There cannot be many tourist attractions made of wool – which is why people are flocking to Saltburn to see the Olympic figures on the pier. Our new knitting correspondent Graeme Hetherington reports

IT is a yarn that seems to be too good to be true, but a mysterious knitter has inexplicably transformed a seaside pier into an Olympic playground.

The 50m long scarf is adorned with colourful characters taking part in a variety of events. One even bears a striking resemblance to the resort’s very own Paralympic legend, Dame Tanni Grey Thompson.

Why the scarf has been sewn onto the handrail of Saltburn Pier remains a mystery and the search for the elusive “Yarnbomber” continues.

But one thing that is very clear is that the knitted Olympic competitors have proved a fantastic tourist attraction with hundreds braving the elements to get a close look.

Mary Brannigan, 73, from Durham, said: “I heard about there being this knitted display along the pier and decided to come down and have a look for myself and they look wonderful. It must have taken a long time to create because it is really imaginative.”

Every couple of feet a new Olympic sport is recreated as the eye-catching display captures people taking part in events ranging from weightlifting to synchronised swimming and from shooting to track events.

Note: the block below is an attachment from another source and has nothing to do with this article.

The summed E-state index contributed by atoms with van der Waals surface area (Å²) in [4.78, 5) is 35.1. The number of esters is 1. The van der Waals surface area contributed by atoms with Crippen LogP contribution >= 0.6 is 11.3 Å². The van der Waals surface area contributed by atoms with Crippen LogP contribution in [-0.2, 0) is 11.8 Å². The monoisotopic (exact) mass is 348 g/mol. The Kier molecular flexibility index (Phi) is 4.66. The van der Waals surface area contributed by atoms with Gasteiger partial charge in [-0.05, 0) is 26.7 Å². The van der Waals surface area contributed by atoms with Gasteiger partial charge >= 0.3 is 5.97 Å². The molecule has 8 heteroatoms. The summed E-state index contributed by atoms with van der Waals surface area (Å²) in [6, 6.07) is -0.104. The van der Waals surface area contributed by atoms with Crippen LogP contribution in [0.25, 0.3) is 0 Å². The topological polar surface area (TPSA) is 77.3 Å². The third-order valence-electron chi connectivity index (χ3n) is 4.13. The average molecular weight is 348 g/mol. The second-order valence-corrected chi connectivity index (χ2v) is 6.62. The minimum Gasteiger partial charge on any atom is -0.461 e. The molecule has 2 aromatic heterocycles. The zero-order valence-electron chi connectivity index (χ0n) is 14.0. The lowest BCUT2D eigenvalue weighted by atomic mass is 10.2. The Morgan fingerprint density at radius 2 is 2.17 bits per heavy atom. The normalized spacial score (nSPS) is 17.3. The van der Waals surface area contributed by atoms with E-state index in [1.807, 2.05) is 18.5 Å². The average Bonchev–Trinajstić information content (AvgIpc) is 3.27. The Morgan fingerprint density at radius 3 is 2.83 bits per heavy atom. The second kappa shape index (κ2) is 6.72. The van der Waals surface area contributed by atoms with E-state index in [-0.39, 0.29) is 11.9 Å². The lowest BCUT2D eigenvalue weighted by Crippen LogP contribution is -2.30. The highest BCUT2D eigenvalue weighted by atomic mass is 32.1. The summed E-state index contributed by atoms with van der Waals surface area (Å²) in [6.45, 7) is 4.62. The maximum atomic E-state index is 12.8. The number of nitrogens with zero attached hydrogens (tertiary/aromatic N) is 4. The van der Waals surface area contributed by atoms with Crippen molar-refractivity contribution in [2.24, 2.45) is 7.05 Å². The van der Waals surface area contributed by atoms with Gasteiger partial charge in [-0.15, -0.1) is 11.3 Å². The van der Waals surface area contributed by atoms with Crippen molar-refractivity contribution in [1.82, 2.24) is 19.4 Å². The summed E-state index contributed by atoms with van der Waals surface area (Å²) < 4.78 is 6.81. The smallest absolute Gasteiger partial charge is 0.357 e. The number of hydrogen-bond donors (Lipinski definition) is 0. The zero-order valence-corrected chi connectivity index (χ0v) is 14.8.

Elizabeth Grainger, 65, of Saltburn, brought her three-year-old granddaughter Eve down to the pier to see what all the fuss was about.

“I can’t believe how much time someone has spent knitting all of this but it is really good,” she said.

“The amount of detail on some of the knitted characters is great – I would love to know who has done it.”

And Brian Henderson, 56, of Redcar, said: “I come down to the pier quite regularly but this was a wonderful surprise. I wasn’t expecting to see all of this knitting and I certainly wasn’t expecting so many people to be on the pier looking at it.”

This is not the first time that the “Yarnbomber” has tied scarves and knitted figures to various parts of the town centre. So far they have popped up on lampposts, railings and buildings.

Last year, a 6ft long scarf, complete with attached books, was left outside the library, and had a note attached signed “the Yarn Junki” – but with no clue as to the identity of the knitter.

Other scarves with different designs appeared around the town and three teddy bears had a tea party on the town’s Marine Parade picnic area.

“I would love to know who has done all this,” said Jane Murray, 78, of Middlesbrough. “Someone must know who it is because it must have taken quite a while to knit around the rail. I’m sure everyone would like to be able to discover whose idea it is.